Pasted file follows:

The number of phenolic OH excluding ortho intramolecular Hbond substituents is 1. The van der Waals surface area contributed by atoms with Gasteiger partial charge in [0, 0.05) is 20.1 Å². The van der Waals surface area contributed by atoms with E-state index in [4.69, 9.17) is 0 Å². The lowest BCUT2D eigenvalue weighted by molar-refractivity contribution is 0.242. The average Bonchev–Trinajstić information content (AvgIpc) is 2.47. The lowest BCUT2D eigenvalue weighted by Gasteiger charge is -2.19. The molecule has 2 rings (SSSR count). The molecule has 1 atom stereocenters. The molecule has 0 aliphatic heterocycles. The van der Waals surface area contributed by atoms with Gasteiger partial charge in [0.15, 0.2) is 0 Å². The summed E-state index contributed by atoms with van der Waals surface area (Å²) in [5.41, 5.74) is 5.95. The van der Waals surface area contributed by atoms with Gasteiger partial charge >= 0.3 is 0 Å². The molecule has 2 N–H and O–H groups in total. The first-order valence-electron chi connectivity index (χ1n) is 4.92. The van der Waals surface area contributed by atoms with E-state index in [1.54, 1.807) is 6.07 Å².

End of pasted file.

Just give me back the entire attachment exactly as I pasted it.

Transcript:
The number of phenolic OH excluding ortho intramolecular Hbond substituents is 1. The van der Waals surface area contributed by atoms with Gasteiger partial charge in [0, 0.05) is 20.1 Å². The van der Waals surface area contributed by atoms with E-state index in [4.69, 9.17) is 0 Å². The lowest BCUT2D eigenvalue weighted by molar-refractivity contribution is 0.242. The average Bonchev–Trinajstić information content (AvgIpc) is 2.47. The lowest BCUT2D eigenvalue weighted by Gasteiger charge is -2.19. The molecule has 2 rings (SSSR count). The molecule has 1 atom stereocenters. The molecule has 0 aliphatic heterocycles. The van der Waals surface area contributed by atoms with Gasteiger partial charge in [0.15, 0.2) is 0 Å². The summed E-state index contributed by atoms with van der Waals surface area (Å²) in [5.41, 5.74) is 5.95. The van der Waals surface area contributed by atoms with Gasteiger partial charge >= 0.3 is 0 Å². The molecule has 2 N–H and O–H groups in total. The first-order valence-electron chi connectivity index (χ1n) is 4.92. The van der Waals surface area contributed by atoms with E-state index in [1.54, 1.807) is 6.07 Å².